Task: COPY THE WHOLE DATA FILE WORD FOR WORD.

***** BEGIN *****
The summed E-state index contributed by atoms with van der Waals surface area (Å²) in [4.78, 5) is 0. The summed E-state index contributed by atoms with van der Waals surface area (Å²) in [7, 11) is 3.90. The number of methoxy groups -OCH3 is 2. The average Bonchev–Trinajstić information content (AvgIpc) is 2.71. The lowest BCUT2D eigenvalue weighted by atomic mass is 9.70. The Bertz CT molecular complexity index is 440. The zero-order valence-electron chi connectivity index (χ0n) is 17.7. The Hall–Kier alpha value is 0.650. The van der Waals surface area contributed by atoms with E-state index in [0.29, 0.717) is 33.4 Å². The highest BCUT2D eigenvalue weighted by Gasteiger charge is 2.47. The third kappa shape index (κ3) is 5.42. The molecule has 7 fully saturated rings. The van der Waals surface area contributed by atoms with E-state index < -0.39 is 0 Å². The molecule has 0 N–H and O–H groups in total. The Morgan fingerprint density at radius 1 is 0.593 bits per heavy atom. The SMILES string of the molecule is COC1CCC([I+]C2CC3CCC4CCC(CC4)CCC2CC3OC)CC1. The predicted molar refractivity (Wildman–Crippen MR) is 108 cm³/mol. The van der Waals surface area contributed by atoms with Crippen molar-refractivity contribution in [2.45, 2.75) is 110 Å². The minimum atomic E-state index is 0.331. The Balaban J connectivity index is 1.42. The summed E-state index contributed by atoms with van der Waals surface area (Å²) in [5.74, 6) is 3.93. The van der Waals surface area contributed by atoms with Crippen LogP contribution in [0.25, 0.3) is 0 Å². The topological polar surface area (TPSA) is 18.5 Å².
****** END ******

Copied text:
The summed E-state index contributed by atoms with van der Waals surface area (Å²) in [4.78, 5) is 0. The summed E-state index contributed by atoms with van der Waals surface area (Å²) in [7, 11) is 3.90. The number of methoxy groups -OCH3 is 2. The average Bonchev–Trinajstić information content (AvgIpc) is 2.71. The lowest BCUT2D eigenvalue weighted by atomic mass is 9.70. The Bertz CT molecular complexity index is 440. The zero-order valence-electron chi connectivity index (χ0n) is 17.7. The Hall–Kier alpha value is 0.650. The van der Waals surface area contributed by atoms with E-state index in [0.29, 0.717) is 33.4 Å². The highest BCUT2D eigenvalue weighted by Gasteiger charge is 2.47. The third kappa shape index (κ3) is 5.42. The molecule has 7 fully saturated rings. The van der Waals surface area contributed by atoms with E-state index < -0.39 is 0 Å². The molecule has 0 N–H and O–H groups in total. The Morgan fingerprint density at radius 1 is 0.593 bits per heavy atom. The SMILES string of the molecule is COC1CCC([I+]C2CC3CCC4CCC(CC4)CCC2CC3OC)CC1. The predicted molar refractivity (Wildman–Crippen MR) is 108 cm³/mol. The van der Waals surface area contributed by atoms with Crippen molar-refractivity contribution in [2.45, 2.75) is 110 Å². The minimum atomic E-state index is 0.331. The Balaban J connectivity index is 1.42. The summed E-state index contributed by atoms with van der Waals surface area (Å²) in [5.74, 6) is 3.93. The van der Waals surface area contributed by atoms with Crippen LogP contribution in [0.25, 0.3) is 0 Å². The topological polar surface area (TPSA) is 18.5 Å².